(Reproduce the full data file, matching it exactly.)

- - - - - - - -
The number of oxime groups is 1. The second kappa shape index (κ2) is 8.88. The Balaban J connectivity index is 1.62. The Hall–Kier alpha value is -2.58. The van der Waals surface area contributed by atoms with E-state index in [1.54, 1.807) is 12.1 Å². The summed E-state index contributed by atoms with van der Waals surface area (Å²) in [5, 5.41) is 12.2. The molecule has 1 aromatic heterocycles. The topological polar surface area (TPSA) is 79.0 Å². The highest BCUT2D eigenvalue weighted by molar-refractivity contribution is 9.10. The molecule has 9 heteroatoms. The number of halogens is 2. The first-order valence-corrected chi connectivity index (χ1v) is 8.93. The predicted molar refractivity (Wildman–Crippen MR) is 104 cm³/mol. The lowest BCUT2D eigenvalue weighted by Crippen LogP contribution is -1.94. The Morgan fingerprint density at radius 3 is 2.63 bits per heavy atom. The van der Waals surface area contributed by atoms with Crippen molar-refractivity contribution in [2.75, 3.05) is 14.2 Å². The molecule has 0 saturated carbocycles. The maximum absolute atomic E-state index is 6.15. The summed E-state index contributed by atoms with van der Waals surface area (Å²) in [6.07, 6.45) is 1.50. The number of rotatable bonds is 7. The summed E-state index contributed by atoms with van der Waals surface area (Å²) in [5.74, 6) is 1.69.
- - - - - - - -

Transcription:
The number of oxime groups is 1. The second kappa shape index (κ2) is 8.88. The Balaban J connectivity index is 1.62. The Hall–Kier alpha value is -2.58. The van der Waals surface area contributed by atoms with E-state index in [1.54, 1.807) is 12.1 Å². The summed E-state index contributed by atoms with van der Waals surface area (Å²) in [5, 5.41) is 12.2. The molecule has 1 aromatic heterocycles. The topological polar surface area (TPSA) is 79.0 Å². The highest BCUT2D eigenvalue weighted by molar-refractivity contribution is 9.10. The molecule has 9 heteroatoms. The number of halogens is 2. The first-order valence-corrected chi connectivity index (χ1v) is 8.93. The predicted molar refractivity (Wildman–Crippen MR) is 104 cm³/mol. The lowest BCUT2D eigenvalue weighted by Crippen LogP contribution is -1.94. The Morgan fingerprint density at radius 3 is 2.63 bits per heavy atom. The van der Waals surface area contributed by atoms with Crippen molar-refractivity contribution in [2.75, 3.05) is 14.2 Å². The molecule has 0 saturated carbocycles. The maximum absolute atomic E-state index is 6.15. The summed E-state index contributed by atoms with van der Waals surface area (Å²) in [6.07, 6.45) is 1.50. The number of rotatable bonds is 7. The summed E-state index contributed by atoms with van der Waals surface area (Å²) in [5.74, 6) is 1.69.